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Werewolf by Night Review

October 6, 2022 | Posted by Jeffrey Harris
WEREWOLF BY NIGHT Image Credit: Marvel Studios
7.5
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Werewolf by Night Review  

Directed By: Michael Giacchino
Written By: Heather Quinn and Peter Cameron; Based on the Marvel comics and characters created by Roy Thomas, Jean Thomas, Gerry Conway, and Mike Ploog
Runtime: 52 minutes
TV Rating: TV-14

Gael GarcĂ­a Bernal – Jack Russell
Laura Donnelly – Elsa Bloodstone
Harriet Sansom Harris – Verussa Bloodstone

Werewolf by Night is the first showcase of its kind from Marvel Studios. The television program is Marvel’s first-ever “special presentation.” It is a standalone, one-off television special exploring a new corner of the Marvel Cinematic Universe. It’s not a backdoor pilot or even a pilot movie. In comic terms, Werewolf by Night is a one-shot special. While there is potential for the characters and elements to be shown again elsewhere, this particular show was created for the sole purpose of being a one-off. In that regard, it’s an entertaining experience.

Presented almost entirely in black and white, and directed by longtime composer Michael Giacchino, who has created iconic scores for superhero films such as The Batman and The Incredibles, Werewolf by Night is not quite like anything previously depicted by the MCU. The show wears its 1930s and ’40s vintage horror cinematic influences on its sleeve.

The story concerns a group of monster hunters who have gathered at the Bloodstone Family compound. The Bloodstone family’s patriarch has died, and now his widow, Verussa Bloodstone (Sansom Harris) has organized a ceremonial hunt. The winner will receive the all-powerful relic and source of the Bloodstones’ power. To gain possession of the Bloodstone jewel, the hunters must enter the compound’s foreboding labyrinth and defeat an unspeakable monster in a challenge that sees every hunter fend for themself.

Some of the hunters are hiding their own secrets. Joining the hunt is the black sheep of the family, Elsa Bloodstone (Donnelly), who wishes to claim her birthright, much to the chagrin of her disapproving stepmother. There is also the inquisitive Jack, who looks to be the odd person out in the secret gathering. They embark on a deadly hunt where the identities of the true monsters begin to blur.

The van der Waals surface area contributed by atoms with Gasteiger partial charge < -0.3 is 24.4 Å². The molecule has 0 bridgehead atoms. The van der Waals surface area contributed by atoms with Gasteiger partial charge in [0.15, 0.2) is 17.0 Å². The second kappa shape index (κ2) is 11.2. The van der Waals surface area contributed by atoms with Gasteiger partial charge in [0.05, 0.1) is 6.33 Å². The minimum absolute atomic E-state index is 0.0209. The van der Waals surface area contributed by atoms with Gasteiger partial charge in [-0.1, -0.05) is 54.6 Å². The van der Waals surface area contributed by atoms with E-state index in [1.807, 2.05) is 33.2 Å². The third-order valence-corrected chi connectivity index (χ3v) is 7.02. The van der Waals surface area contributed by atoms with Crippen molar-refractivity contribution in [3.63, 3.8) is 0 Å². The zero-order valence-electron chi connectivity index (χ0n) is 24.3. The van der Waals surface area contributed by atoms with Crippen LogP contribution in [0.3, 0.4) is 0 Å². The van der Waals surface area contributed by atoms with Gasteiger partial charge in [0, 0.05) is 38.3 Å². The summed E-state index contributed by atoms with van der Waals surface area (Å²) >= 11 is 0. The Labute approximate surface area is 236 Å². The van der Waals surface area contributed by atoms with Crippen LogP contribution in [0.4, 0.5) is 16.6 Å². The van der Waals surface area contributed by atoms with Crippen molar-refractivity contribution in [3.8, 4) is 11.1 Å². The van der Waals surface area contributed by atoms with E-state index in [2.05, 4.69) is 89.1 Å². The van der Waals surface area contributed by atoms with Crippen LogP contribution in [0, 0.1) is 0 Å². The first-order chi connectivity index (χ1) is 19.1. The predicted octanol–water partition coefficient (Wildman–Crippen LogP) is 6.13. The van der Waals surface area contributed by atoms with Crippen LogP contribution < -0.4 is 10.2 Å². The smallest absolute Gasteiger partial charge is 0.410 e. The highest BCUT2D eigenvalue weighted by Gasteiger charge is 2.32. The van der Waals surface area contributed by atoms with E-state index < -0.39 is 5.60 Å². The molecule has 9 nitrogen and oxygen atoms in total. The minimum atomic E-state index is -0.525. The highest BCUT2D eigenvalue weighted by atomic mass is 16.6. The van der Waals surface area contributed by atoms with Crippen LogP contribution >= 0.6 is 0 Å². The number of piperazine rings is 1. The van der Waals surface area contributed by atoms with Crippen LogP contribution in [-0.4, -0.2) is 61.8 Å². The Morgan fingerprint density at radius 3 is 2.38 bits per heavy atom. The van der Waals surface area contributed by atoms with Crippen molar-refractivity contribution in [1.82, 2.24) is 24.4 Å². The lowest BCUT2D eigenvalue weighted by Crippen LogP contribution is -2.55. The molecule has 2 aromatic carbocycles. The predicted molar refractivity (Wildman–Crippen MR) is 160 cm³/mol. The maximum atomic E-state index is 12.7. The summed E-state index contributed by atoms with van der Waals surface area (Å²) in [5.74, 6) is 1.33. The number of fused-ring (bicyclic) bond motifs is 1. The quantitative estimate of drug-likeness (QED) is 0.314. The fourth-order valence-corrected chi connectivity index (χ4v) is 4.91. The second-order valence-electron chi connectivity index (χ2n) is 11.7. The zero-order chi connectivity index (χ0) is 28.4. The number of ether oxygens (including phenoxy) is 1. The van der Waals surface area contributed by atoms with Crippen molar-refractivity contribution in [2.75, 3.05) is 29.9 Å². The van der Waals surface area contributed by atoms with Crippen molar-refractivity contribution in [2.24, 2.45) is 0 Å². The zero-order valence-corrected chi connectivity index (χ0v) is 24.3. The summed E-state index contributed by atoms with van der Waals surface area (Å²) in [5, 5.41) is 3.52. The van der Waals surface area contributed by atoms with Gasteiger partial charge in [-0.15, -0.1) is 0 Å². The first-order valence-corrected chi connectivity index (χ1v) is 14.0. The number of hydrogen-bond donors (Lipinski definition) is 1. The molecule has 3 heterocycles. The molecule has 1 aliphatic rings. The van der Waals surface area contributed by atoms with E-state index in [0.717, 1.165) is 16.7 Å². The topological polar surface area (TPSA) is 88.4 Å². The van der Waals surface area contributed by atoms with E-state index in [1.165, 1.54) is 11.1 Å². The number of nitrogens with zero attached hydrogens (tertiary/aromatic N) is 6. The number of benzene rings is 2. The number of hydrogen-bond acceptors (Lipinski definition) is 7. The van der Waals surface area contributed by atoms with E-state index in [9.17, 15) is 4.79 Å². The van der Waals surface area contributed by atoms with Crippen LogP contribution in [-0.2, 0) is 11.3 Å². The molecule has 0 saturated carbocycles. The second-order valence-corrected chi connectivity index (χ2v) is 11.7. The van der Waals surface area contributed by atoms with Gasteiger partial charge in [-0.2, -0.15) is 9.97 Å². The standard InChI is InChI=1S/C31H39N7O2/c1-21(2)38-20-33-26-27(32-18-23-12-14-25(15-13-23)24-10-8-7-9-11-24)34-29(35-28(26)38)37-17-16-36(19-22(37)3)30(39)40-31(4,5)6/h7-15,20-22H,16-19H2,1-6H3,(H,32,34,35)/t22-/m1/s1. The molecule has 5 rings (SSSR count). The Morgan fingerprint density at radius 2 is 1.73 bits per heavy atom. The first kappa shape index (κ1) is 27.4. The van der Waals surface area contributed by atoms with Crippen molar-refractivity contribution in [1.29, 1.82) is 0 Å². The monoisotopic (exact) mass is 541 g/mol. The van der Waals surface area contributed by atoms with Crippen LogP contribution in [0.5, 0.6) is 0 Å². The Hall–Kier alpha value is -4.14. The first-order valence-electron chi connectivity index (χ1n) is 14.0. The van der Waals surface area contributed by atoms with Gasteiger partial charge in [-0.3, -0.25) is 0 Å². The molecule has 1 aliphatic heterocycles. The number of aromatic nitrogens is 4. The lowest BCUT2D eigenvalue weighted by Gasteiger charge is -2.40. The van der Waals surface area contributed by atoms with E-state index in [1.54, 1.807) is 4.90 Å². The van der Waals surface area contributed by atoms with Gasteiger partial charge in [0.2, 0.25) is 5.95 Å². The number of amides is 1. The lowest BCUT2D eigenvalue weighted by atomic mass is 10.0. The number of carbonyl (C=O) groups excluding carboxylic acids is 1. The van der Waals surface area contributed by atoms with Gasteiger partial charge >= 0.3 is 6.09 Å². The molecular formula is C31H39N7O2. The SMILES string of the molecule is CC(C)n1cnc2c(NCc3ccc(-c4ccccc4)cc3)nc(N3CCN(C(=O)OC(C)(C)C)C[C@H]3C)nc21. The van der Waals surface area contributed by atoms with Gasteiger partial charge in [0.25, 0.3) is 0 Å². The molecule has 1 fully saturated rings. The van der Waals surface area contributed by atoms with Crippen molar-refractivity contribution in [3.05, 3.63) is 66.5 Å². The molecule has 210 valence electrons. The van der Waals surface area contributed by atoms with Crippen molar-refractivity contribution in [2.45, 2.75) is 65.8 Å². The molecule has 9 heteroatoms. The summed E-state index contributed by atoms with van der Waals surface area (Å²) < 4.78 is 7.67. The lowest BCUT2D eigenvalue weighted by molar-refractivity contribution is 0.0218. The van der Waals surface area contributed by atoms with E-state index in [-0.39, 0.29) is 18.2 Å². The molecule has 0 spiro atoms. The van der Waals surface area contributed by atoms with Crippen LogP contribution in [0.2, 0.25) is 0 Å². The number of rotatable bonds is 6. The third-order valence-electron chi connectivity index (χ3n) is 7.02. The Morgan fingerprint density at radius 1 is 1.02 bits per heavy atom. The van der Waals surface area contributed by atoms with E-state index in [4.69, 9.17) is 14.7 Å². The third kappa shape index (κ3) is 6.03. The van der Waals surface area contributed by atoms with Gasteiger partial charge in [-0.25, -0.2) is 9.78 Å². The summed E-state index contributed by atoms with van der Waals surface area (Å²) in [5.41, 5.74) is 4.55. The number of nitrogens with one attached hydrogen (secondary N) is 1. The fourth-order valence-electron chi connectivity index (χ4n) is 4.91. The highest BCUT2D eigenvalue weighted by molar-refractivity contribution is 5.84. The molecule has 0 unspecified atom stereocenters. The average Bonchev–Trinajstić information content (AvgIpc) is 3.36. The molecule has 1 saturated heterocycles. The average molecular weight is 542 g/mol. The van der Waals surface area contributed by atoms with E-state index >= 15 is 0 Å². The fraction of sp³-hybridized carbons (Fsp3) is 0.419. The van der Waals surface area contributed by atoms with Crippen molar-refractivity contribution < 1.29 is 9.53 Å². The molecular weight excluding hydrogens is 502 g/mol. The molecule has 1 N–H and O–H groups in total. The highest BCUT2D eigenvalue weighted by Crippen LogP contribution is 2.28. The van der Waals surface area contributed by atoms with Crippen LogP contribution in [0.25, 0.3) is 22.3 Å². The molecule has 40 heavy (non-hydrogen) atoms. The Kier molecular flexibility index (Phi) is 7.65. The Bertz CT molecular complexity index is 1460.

Giacchino leans heavily on the vintage horror cinema style for Werewolf by Night, which benefits the show. He depicts the special with a pulpy, old-world vibe that works well for the source material and characters. Where the special fits into the larger MCU picture is insignificant. The plot completely focuses on the journey of Jack and Elsa.

The horror style and setting give Werewolf by Night more of an edge over the typical PG-13 Marvel Studios fare. The special is the bloodiest and most violent MCU project to date, not counting the previous Netflix shows. There are more blood spatters and gory kills that take the presentation outside of the usual realm of the MCU comfort zone, making the visual style rather refreshing. Granted, the violence and gore are all depicted in the black-and-white format, so that likely helped Giacchino and producer Kevin Feige work around the pesky limits of the TV-14 rating.

Laura Donnelly, as Elsa Bloodstone, is the standout performer in the special. The journey is just as much her story and introduction to the MCU as Jack’s. Bernal’s Jack Russell is serviceable, but Donnelly’s low-key charisma and coolness stand out. Sansom Harris dials up the hamminess, and her performance plays appropriately well considering the vintage horror style, vibe, and setting.

On a grander scale, the special serves as an enjoyable introduction to the monster and horror side of the MCU. The teleplay adapts some deep cuts from the comics that would not have been imaginable for the MCU when Robert Downey Jr. first donned a suit of armor in 2008. While there is no guarantee that anything further will come of Werewolf by Night, the potential of further exploration into a world of monsters through the Marvel lens is now a very enticing prospect.

Giacchino does remarkably well with the material considering he has never directed anything like this before, and most of his experience is in the world of scoring films and games. Giacchino also provides a moody, eerie, gothic-style score that pairs well with his direction. There is a moment involving a ceremonial tuba player that wonderfully enlivens the hunt’s moody ambiance.

Heather Quinn and Peter Cameron’s teleplay makes a few iffy decisions in the setup and character decisions. At 52 minutes, there is little time to explore the characters’ backstories and motivations. While Werewolf by Night is a quick and dirty one-shot, it is very much on the lean side with its plot. Viewer mileage may vary on that front.

Marvel’s Werewolf by Night begins streaming on Disney+ starting Friday, October 7.

7.5
The final score: review Good
The 411
At 52 minutes, Werewolf by Night is an entertaining Marvel monster mash. As a standalone special, the program is unhindered by the continuity of past efforts, and Giacchino takes glee in introducing the monster and horror side of the Marvel Universe to the MCU. The special presentation is also the bloodiest and goriest MCU romp to date. Werewolf by Night is appropriately fun Halloween fare.
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